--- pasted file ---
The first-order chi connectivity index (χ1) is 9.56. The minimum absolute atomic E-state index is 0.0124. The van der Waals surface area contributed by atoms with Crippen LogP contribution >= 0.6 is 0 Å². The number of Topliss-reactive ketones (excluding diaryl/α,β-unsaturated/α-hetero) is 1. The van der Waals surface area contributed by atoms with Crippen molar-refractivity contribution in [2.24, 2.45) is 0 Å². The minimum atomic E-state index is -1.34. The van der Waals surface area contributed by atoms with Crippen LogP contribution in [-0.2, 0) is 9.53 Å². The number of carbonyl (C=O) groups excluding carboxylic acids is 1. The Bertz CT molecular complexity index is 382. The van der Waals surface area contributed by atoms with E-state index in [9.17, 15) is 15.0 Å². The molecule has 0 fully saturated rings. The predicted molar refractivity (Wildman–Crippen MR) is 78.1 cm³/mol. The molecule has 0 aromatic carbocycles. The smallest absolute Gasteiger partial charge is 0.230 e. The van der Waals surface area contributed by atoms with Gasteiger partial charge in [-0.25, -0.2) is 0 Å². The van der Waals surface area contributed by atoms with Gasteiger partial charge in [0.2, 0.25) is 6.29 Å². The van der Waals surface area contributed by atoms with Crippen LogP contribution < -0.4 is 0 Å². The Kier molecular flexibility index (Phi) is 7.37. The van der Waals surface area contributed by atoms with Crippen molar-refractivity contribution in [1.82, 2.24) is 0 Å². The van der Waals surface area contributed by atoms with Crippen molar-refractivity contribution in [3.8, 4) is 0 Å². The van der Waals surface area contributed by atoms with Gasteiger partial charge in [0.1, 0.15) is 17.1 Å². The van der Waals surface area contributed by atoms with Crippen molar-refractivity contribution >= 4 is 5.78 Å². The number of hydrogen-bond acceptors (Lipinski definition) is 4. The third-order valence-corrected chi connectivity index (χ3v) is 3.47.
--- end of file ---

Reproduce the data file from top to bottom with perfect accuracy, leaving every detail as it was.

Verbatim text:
The first-order chi connectivity index (χ1) is 9.56. The minimum absolute atomic E-state index is 0.0124. The van der Waals surface area contributed by atoms with Crippen LogP contribution >= 0.6 is 0 Å². The number of Topliss-reactive ketones (excluding diaryl/α,β-unsaturated/α-hetero) is 1. The van der Waals surface area contributed by atoms with Crippen molar-refractivity contribution in [2.24, 2.45) is 0 Å². The minimum atomic E-state index is -1.34. The van der Waals surface area contributed by atoms with Crippen LogP contribution in [-0.2, 0) is 9.53 Å². The number of carbonyl (C=O) groups excluding carboxylic acids is 1. The Bertz CT molecular complexity index is 382. The van der Waals surface area contributed by atoms with E-state index in [9.17, 15) is 15.0 Å². The molecule has 0 fully saturated rings. The predicted molar refractivity (Wildman–Crippen MR) is 78.1 cm³/mol. The molecule has 0 aromatic carbocycles. The smallest absolute Gasteiger partial charge is 0.230 e. The van der Waals surface area contributed by atoms with Gasteiger partial charge in [-0.25, -0.2) is 0 Å². The van der Waals surface area contributed by atoms with Gasteiger partial charge in [0.2, 0.25) is 6.29 Å². The van der Waals surface area contributed by atoms with Crippen LogP contribution < -0.4 is 0 Å². The Kier molecular flexibility index (Phi) is 7.37. The van der Waals surface area contributed by atoms with Crippen molar-refractivity contribution in [1.82, 2.24) is 0 Å². The van der Waals surface area contributed by atoms with Crippen molar-refractivity contribution in [3.8, 4) is 0 Å². The van der Waals surface area contributed by atoms with Gasteiger partial charge in [0.1, 0.15) is 17.1 Å². The van der Waals surface area contributed by atoms with Crippen molar-refractivity contribution >= 4 is 5.78 Å². The number of hydrogen-bond acceptors (Lipinski definition) is 4. The third-order valence-corrected chi connectivity index (χ3v) is 3.47.